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Disease Becomes a Marketing Opportunity

December 27, 2004

Re "The National Institutes of Health: Public Servant or Private Marketer?" Dec. 22: I am appalled that researchers who speak for the NIH and have the ability to influence what doctors are prescribing for their patients are being paid as consultants by drug companies. I have taken a number of statins, including Crestor, and I am aware of the guidelines issued in 2001 by the National Cholesterol Education Program that recommended new target levels for cholesterol. Now I am wondering how seriously I should regard the advice of the NIH.

Carol Karas

Camarillo

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There is no credibility at the NIH. If major scientists are promoting a particular drug or treatment and they are accepting consulting fees from that company, how can you believe anything they are saying about that product? In any other society what they are doing would be called corruption. Taking a bribe, if you will. I no longer have any confidence in what they have to say.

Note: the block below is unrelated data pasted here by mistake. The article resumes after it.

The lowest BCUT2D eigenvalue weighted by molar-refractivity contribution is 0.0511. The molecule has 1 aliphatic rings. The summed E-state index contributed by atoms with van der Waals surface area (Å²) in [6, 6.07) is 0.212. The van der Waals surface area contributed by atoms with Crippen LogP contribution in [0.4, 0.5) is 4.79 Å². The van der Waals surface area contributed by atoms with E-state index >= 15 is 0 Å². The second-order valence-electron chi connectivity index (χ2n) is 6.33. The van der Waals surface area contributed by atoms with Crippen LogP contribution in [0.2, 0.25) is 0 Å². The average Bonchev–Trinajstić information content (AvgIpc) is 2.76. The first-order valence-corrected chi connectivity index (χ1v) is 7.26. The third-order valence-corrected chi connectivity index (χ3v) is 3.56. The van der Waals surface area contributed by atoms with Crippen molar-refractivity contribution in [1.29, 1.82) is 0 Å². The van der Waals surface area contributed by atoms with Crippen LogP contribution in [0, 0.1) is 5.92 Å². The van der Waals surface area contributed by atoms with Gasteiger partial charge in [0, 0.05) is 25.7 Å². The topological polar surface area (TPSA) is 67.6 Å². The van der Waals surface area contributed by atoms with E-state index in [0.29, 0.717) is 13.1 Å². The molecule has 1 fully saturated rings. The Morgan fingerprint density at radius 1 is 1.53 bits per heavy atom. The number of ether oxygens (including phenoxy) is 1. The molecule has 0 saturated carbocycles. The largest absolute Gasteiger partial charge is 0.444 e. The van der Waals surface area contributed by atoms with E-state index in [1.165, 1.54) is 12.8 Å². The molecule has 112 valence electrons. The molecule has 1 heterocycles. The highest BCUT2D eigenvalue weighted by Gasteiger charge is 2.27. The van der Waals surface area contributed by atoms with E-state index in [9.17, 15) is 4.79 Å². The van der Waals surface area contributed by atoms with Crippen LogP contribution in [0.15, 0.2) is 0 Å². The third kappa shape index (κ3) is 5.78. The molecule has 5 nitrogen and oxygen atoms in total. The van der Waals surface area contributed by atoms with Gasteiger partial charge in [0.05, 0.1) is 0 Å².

Rodney G. Stinnett MD

Highlands, N.C.

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It's not just that the cholesterol guidelines were created by those with a vested interest in selling statin drugs or that industry reps use psychological blackmail to induce doctors to prescribe statins. It is also that malpractice insurers punish doctors who do not prescribe statins and health insurers reward doctors by reimbursing for statin therapy. Most continuing education for physicians is sponsored by drug companies and is calculated to turn doctors into the dispensing arm of the pharmaceutical industry.

President Eisenhower warned of the dangers of the military-industrial complex. Today, we have much to fear from the pharmaceutical-medical-health insurance complex, which views disease as a marketing opportunity.

Charles Berezin

Los Angeles

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In view of the recent articles concerning drugs and the FDA/NIH and their safety, there is still one thing that patients can do. They can refuse to take any drug that has not been on the market for at least five years unless it is a real blockbuster drug.

Harry Norkin

Thousand Oaks

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